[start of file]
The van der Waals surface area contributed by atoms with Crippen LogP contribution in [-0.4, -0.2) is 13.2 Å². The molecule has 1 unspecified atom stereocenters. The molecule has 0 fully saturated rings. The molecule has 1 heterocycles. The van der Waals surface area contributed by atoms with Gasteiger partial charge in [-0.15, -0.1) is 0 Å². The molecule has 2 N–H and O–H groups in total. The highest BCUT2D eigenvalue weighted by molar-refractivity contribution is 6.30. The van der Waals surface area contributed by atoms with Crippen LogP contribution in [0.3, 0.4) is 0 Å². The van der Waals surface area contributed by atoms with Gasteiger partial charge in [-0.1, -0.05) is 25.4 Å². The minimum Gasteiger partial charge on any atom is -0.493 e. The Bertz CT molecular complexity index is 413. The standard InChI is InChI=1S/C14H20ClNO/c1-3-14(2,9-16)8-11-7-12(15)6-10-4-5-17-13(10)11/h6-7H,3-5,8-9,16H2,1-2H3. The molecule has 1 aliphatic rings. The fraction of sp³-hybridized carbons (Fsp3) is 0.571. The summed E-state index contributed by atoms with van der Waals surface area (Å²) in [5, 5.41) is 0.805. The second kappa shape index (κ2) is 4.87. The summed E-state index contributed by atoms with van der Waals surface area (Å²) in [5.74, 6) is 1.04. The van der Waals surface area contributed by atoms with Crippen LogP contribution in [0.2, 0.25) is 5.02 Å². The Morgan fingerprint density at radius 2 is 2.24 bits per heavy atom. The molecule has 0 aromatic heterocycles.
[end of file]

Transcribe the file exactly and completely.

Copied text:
The van der Waals surface area contributed by atoms with Crippen LogP contribution in [-0.4, -0.2) is 13.2 Å². The molecule has 1 unspecified atom stereocenters. The molecule has 0 fully saturated rings. The molecule has 1 heterocycles. The van der Waals surface area contributed by atoms with Gasteiger partial charge in [-0.15, -0.1) is 0 Å². The molecule has 2 N–H and O–H groups in total. The highest BCUT2D eigenvalue weighted by molar-refractivity contribution is 6.30. The van der Waals surface area contributed by atoms with Crippen LogP contribution in [0.3, 0.4) is 0 Å². The van der Waals surface area contributed by atoms with Gasteiger partial charge in [-0.1, -0.05) is 25.4 Å². The minimum Gasteiger partial charge on any atom is -0.493 e. The Bertz CT molecular complexity index is 413. The standard InChI is InChI=1S/C14H20ClNO/c1-3-14(2,9-16)8-11-7-12(15)6-10-4-5-17-13(10)11/h6-7H,3-5,8-9,16H2,1-2H3. The molecule has 1 aliphatic rings. The fraction of sp³-hybridized carbons (Fsp3) is 0.571. The summed E-state index contributed by atoms with van der Waals surface area (Å²) in [5, 5.41) is 0.805. The second kappa shape index (κ2) is 4.87. The summed E-state index contributed by atoms with van der Waals surface area (Å²) in [5.74, 6) is 1.04. The van der Waals surface area contributed by atoms with Crippen LogP contribution in [0.2, 0.25) is 5.02 Å². The Morgan fingerprint density at radius 2 is 2.24 bits per heavy atom. The molecule has 0 aromatic heterocycles.